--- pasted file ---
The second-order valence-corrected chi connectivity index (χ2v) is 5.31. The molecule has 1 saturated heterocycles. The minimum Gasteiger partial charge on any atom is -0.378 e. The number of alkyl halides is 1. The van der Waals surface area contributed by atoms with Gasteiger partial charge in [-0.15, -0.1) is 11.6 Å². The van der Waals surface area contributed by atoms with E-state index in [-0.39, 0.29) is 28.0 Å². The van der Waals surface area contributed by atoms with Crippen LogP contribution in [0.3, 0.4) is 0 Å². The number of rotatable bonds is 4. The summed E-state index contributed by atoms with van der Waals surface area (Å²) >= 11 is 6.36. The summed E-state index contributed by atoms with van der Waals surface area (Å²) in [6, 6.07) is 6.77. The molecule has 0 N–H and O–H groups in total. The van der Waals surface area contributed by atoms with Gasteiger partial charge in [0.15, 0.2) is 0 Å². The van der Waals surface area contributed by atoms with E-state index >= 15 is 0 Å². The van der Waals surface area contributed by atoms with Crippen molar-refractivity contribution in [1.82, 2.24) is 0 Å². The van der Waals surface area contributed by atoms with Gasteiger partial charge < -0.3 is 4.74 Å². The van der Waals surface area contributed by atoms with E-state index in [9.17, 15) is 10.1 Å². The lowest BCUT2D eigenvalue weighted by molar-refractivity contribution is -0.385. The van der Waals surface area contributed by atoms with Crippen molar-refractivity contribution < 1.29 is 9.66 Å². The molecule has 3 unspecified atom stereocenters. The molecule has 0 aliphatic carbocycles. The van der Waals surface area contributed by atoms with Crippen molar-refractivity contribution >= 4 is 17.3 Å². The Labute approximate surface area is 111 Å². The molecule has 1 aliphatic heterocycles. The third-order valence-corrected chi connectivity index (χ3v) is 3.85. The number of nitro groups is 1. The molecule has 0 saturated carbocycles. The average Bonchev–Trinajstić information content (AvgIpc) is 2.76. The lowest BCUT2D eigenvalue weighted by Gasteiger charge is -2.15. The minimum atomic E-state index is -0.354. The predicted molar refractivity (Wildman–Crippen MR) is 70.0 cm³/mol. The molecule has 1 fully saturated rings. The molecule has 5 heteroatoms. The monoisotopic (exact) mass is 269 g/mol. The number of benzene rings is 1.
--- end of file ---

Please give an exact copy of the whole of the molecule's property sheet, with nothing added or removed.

The second-order valence-corrected chi connectivity index (χ2v) is 5.31. The molecule has 1 saturated heterocycles. The minimum Gasteiger partial charge on any atom is -0.378 e. The number of alkyl halides is 1. The van der Waals surface area contributed by atoms with Gasteiger partial charge in [-0.15, -0.1) is 11.6 Å². The van der Waals surface area contributed by atoms with E-state index in [-0.39, 0.29) is 28.0 Å². The van der Waals surface area contributed by atoms with Crippen LogP contribution in [0.3, 0.4) is 0 Å². The number of rotatable bonds is 4. The summed E-state index contributed by atoms with van der Waals surface area (Å²) >= 11 is 6.36. The summed E-state index contributed by atoms with van der Waals surface area (Å²) in [6, 6.07) is 6.77. The molecule has 0 N–H and O–H groups in total. The van der Waals surface area contributed by atoms with Gasteiger partial charge in [0.15, 0.2) is 0 Å². The van der Waals surface area contributed by atoms with E-state index >= 15 is 0 Å². The van der Waals surface area contributed by atoms with Crippen molar-refractivity contribution in [1.82, 2.24) is 0 Å². The van der Waals surface area contributed by atoms with Gasteiger partial charge < -0.3 is 4.74 Å². The van der Waals surface area contributed by atoms with E-state index in [9.17, 15) is 10.1 Å². The lowest BCUT2D eigenvalue weighted by molar-refractivity contribution is -0.385. The van der Waals surface area contributed by atoms with Crippen molar-refractivity contribution < 1.29 is 9.66 Å². The molecule has 3 unspecified atom stereocenters. The molecule has 0 aliphatic carbocycles. The van der Waals surface area contributed by atoms with Crippen molar-refractivity contribution >= 4 is 17.3 Å². The Labute approximate surface area is 111 Å². The molecule has 1 aliphatic heterocycles. The third-order valence-corrected chi connectivity index (χ3v) is 3.85. The number of nitro groups is 1. The molecule has 0 saturated carbocycles. The average Bonchev–Trinajstić information content (AvgIpc) is 2.76. The lowest BCUT2D eigenvalue weighted by Gasteiger charge is -2.15. The minimum atomic E-state index is -0.354. The predicted molar refractivity (Wildman–Crippen MR) is 70.0 cm³/mol. The molecule has 1 fully saturated rings. The molecule has 5 heteroatoms. The monoisotopic (exact) mass is 269 g/mol. The number of benzene rings is 1.